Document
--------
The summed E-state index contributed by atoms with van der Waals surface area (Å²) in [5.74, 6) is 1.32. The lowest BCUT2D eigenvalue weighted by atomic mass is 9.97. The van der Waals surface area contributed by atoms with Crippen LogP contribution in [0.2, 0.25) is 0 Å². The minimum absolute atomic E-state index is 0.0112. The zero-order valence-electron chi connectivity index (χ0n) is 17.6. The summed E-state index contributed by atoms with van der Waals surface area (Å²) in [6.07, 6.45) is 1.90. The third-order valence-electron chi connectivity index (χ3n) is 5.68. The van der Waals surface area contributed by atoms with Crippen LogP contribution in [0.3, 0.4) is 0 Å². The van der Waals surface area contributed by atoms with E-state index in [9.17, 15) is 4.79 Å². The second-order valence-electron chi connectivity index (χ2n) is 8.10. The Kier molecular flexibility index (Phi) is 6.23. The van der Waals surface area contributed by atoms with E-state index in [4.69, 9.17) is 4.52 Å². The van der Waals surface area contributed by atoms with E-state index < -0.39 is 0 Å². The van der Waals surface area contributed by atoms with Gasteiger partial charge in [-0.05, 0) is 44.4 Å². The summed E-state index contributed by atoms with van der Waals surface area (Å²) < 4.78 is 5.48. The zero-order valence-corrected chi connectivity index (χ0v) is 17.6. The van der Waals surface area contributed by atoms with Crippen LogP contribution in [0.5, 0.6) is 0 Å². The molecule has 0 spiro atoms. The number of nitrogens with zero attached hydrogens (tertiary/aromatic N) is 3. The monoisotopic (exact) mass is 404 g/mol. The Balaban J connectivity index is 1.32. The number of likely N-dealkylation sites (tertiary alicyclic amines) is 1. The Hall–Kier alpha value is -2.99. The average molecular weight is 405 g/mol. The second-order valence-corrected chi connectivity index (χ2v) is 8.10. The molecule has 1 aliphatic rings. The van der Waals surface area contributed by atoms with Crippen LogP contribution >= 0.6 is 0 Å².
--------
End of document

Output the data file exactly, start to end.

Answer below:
The summed E-state index contributed by atoms with van der Waals surface area (Å²) in [5.74, 6) is 1.32. The lowest BCUT2D eigenvalue weighted by atomic mass is 9.97. The van der Waals surface area contributed by atoms with Crippen LogP contribution in [0.2, 0.25) is 0 Å². The minimum absolute atomic E-state index is 0.0112. The zero-order valence-electron chi connectivity index (χ0n) is 17.6. The summed E-state index contributed by atoms with van der Waals surface area (Å²) in [6.07, 6.45) is 1.90. The third-order valence-electron chi connectivity index (χ3n) is 5.68. The van der Waals surface area contributed by atoms with Crippen LogP contribution in [0.3, 0.4) is 0 Å². The van der Waals surface area contributed by atoms with E-state index in [9.17, 15) is 4.79 Å². The second-order valence-electron chi connectivity index (χ2n) is 8.10. The Kier molecular flexibility index (Phi) is 6.23. The van der Waals surface area contributed by atoms with E-state index in [4.69, 9.17) is 4.52 Å². The van der Waals surface area contributed by atoms with E-state index < -0.39 is 0 Å². The van der Waals surface area contributed by atoms with Gasteiger partial charge in [-0.05, 0) is 44.4 Å². The summed E-state index contributed by atoms with van der Waals surface area (Å²) < 4.78 is 5.48. The zero-order valence-corrected chi connectivity index (χ0v) is 17.6. The van der Waals surface area contributed by atoms with Crippen LogP contribution in [0.5, 0.6) is 0 Å². The molecule has 0 spiro atoms. The number of nitrogens with zero attached hydrogens (tertiary/aromatic N) is 3. The monoisotopic (exact) mass is 404 g/mol. The Balaban J connectivity index is 1.32. The number of likely N-dealkylation sites (tertiary alicyclic amines) is 1. The Hall–Kier alpha value is -2.99. The average molecular weight is 405 g/mol. The second-order valence-corrected chi connectivity index (χ2v) is 8.10. The molecule has 1 aliphatic rings. The van der Waals surface area contributed by atoms with Crippen LogP contribution >= 0.6 is 0 Å².